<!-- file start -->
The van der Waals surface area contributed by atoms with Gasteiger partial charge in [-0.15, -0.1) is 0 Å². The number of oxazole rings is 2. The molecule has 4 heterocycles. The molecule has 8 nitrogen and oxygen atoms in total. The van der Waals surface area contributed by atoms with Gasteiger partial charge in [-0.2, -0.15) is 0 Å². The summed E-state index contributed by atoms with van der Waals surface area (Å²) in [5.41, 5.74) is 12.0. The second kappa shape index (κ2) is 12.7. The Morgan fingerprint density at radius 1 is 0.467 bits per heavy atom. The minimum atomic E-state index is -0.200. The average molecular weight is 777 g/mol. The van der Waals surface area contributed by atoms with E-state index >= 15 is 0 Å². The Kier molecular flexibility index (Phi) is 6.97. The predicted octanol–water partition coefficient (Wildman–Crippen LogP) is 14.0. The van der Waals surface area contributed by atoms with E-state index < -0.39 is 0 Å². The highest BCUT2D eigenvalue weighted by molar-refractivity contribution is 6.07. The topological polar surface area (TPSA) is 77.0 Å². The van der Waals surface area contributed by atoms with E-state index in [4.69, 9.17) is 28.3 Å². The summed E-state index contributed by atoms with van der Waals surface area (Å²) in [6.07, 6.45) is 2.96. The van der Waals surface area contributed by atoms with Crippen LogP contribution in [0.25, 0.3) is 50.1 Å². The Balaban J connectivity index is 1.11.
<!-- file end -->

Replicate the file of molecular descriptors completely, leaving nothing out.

The van der Waals surface area contributed by atoms with Gasteiger partial charge in [-0.15, -0.1) is 0 Å². The number of oxazole rings is 2. The molecule has 4 heterocycles. The molecule has 8 nitrogen and oxygen atoms in total. The van der Waals surface area contributed by atoms with Gasteiger partial charge in [-0.2, -0.15) is 0 Å². The summed E-state index contributed by atoms with van der Waals surface area (Å²) in [5.41, 5.74) is 12.0. The second kappa shape index (κ2) is 12.7. The Morgan fingerprint density at radius 1 is 0.467 bits per heavy atom. The minimum atomic E-state index is -0.200. The average molecular weight is 777 g/mol. The van der Waals surface area contributed by atoms with E-state index >= 15 is 0 Å². The Kier molecular flexibility index (Phi) is 6.97. The predicted octanol–water partition coefficient (Wildman–Crippen LogP) is 14.0. The van der Waals surface area contributed by atoms with E-state index < -0.39 is 0 Å². The highest BCUT2D eigenvalue weighted by molar-refractivity contribution is 6.07. The topological polar surface area (TPSA) is 77.0 Å². The van der Waals surface area contributed by atoms with E-state index in [4.69, 9.17) is 28.3 Å². The summed E-state index contributed by atoms with van der Waals surface area (Å²) in [6.07, 6.45) is 2.96. The van der Waals surface area contributed by atoms with Crippen LogP contribution in [0.25, 0.3) is 50.1 Å². The Balaban J connectivity index is 1.11.